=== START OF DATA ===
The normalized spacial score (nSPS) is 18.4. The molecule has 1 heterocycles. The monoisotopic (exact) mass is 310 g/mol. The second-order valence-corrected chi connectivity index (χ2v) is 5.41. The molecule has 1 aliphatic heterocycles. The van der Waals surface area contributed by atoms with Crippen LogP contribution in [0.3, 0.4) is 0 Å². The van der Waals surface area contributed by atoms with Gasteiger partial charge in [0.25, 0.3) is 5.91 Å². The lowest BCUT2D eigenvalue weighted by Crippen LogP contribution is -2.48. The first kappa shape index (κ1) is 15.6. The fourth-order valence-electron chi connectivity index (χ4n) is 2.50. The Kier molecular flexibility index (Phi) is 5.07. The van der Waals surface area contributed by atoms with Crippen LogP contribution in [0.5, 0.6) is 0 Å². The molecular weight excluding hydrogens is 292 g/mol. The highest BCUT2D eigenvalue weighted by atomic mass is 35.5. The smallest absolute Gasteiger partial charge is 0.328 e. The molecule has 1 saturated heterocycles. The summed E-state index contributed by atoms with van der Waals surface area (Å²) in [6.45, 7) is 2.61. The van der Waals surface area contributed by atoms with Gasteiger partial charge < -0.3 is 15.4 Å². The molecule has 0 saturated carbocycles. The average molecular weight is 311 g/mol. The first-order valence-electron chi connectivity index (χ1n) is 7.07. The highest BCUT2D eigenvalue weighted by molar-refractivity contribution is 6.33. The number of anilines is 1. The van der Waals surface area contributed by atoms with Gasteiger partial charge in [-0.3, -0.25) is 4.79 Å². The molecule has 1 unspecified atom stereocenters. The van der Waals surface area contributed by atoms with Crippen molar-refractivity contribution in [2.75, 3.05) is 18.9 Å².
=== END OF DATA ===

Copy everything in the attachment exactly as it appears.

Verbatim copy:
The normalized spacial score (nSPS) is 18.4. The molecule has 1 heterocycles. The monoisotopic (exact) mass is 310 g/mol. The second-order valence-corrected chi connectivity index (χ2v) is 5.41. The molecule has 1 aliphatic heterocycles. The van der Waals surface area contributed by atoms with Crippen LogP contribution in [0.3, 0.4) is 0 Å². The van der Waals surface area contributed by atoms with Gasteiger partial charge in [0.25, 0.3) is 5.91 Å². The lowest BCUT2D eigenvalue weighted by Crippen LogP contribution is -2.48. The first kappa shape index (κ1) is 15.6. The fourth-order valence-electron chi connectivity index (χ4n) is 2.50. The Kier molecular flexibility index (Phi) is 5.07. The van der Waals surface area contributed by atoms with Crippen LogP contribution in [0.5, 0.6) is 0 Å². The molecular weight excluding hydrogens is 292 g/mol. The highest BCUT2D eigenvalue weighted by atomic mass is 35.5. The smallest absolute Gasteiger partial charge is 0.328 e. The molecule has 1 saturated heterocycles. The summed E-state index contributed by atoms with van der Waals surface area (Å²) in [6.45, 7) is 2.61. The van der Waals surface area contributed by atoms with Gasteiger partial charge < -0.3 is 15.4 Å². The molecule has 0 saturated carbocycles. The average molecular weight is 311 g/mol. The first-order valence-electron chi connectivity index (χ1n) is 7.07. The highest BCUT2D eigenvalue weighted by molar-refractivity contribution is 6.33. The number of anilines is 1. The van der Waals surface area contributed by atoms with Gasteiger partial charge in [-0.3, -0.25) is 4.79 Å². The molecule has 1 unspecified atom stereocenters. The van der Waals surface area contributed by atoms with Crippen molar-refractivity contribution in [2.75, 3.05) is 18.9 Å².